As AProgrammer said, while executing setuid programs, $LD_LIBRARY_PATH is ignored. Hence the path has to be hardcoded in the executable itself using this flag while linking gcc -R $home/lib The -R flag builds runtime search path list into executable. Reference: http://www.justskins.com/forums/loading-shared-libraries-from-a-setuid-program-116597.html


7

The string which you initialized with the characters "bye", and whose address you keep taking and assigning to charP, does not get re-initialized after the first time. Follow the advice here: You should be careful, however, not to pass them to functions expecting pointers to mutable memory. If you need mutable memory blocks, ctypes has a ...


7

Java .class files and .jar archives will fulfil this requirement, as will .Net assemblies running under Mono.


7

You've basically bumped into the singleton pattern. For the most part, it's a bad pattern. By allowing any part of your app to access essentially global data like this at just about any time, you end up with a spaghetti mess of code that's hard to maintain, debug, and most of all, test. I think it is better to create a "Context", that contains the current ...


7

The usual solution is to declare the functions extern "C". This not only causes the names to be mangled as in C, but also for the function to use the C calling conventions.


7

No, there is no equivalent to DllMain. For JNI libraries, e.g. on Android, there may be a special entry JNI_OnLoad which is intended to fill JNI function table. GCC defines special attribute constructor to allow some code to run on shared library load. C++ guarantees that the constructors for global and static objects will be performed, no matter if the ...


7

You can use the __attribute__((constructor)) and __attribute__((destructor)) to execute code on load and unload of the shared library.


6

You can store any object in a SharedObject, but you need to register the class first: You can store typed ActionScript instances in shared objects. You do this by calling the flash.net.registerClassAlias() method to register the class. If you create an instance of your class and store it in the data member of your shared object and later ...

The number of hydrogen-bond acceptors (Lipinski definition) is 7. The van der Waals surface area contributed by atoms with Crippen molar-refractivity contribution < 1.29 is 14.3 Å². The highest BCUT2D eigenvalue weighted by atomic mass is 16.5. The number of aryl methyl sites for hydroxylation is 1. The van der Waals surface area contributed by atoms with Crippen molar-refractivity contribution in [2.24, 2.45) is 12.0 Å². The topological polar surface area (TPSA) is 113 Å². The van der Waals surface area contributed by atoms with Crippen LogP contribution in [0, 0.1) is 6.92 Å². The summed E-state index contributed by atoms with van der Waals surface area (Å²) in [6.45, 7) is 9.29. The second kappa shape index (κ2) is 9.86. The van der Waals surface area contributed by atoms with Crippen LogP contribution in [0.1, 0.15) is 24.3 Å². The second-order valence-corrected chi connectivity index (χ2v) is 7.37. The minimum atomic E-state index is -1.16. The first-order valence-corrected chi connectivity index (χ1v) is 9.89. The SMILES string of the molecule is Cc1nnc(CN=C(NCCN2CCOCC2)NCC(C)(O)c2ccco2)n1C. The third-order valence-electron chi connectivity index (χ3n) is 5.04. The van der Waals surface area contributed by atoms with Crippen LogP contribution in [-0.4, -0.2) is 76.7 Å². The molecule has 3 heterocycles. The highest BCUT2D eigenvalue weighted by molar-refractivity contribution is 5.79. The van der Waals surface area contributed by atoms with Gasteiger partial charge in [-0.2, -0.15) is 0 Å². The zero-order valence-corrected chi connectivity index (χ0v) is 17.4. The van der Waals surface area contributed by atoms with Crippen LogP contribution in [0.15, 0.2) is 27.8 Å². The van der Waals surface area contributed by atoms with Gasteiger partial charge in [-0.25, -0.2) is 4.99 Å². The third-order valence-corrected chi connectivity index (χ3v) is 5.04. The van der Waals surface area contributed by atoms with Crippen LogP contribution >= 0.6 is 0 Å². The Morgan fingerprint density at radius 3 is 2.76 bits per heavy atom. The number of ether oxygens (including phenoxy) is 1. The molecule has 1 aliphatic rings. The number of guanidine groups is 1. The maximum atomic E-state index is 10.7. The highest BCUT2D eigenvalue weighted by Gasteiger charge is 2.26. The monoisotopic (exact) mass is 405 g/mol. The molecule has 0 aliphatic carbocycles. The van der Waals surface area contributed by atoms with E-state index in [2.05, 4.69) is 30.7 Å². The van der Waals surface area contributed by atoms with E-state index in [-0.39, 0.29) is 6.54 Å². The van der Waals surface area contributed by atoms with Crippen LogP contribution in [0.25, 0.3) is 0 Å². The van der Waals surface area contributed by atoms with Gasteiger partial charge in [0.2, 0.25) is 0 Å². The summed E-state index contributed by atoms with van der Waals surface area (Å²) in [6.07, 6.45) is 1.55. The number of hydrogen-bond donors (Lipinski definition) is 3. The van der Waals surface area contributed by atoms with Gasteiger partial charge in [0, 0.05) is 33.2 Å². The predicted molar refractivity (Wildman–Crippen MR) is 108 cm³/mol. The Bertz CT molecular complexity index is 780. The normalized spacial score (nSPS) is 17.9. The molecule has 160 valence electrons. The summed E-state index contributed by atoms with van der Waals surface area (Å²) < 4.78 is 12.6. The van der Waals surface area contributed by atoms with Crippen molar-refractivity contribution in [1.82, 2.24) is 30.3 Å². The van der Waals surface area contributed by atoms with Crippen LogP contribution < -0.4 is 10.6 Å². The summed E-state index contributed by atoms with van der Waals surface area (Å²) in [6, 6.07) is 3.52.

6

Assuming your using gcc - Append -Wl,-E when you build the executable calling dlload(). This exports all type info symbols from the executable, which should allow the RTTI (when catching the exception) to work properly. VC++ uses string compares to match typeinfo, results in slower dynamic_cast<> etc but smaller binaries. g++ uses pointer compares. I ...


6

There is no library because using dlsym or GetProcAddress is so simple that it is not worth to be factored out in a separate library. But it is a part of many libraries. Heres a quick Copy&Paste from the FOX GUI Toolkit: void* fxdllOpen(const FXchar *dllname){ if(dllname){ #ifndef WIN32 #ifdef HAVE_SHL_LOAD // HP-UX return ...


6

A universal executable format? No. That's the whole reason for the existence of virtual machines (java) or IL (.Net) - so the same source code can be compiled into a universal intermediate language, that can then be executed by the framework in the underlying system bytecode without the programmer having to know the differences between the systems. In ...


6

What about this, or am I thinking too simple? struct PluginInfo2: public PluginInfo { public: std::string s_License; }; In your application you are probably passing around only pointers to PluginInfos, so version 2 is compatible to version 1. When you need access to the version 2 members, you can test the version with either ...


6

You're looking at the source code of a wrong thing: ld doesn't do program and library loading. Instead, you should look at the source code of dlopen and dlsym functions found in libc. Also, you should look at the source of the dynamic linker: ld-linux.so (the true name varies with the platform; execute ldd /bin/ls to find out where the dynamic linker ...


5

you don't need to write anything on the server side in order to do a chat in as3 and red5; here is an example for you the chat that it is working and it is written in as3/flex3


5

Either your plugin is compiled with the same version of C++ compiler and std library source (or its std::string implementation may not be compatible, and all your string fields will break), in which case you have to recompile the plugins anyway, and adding fields to the struct won't matter Or you want binary compatibility with previous plugins, in which ...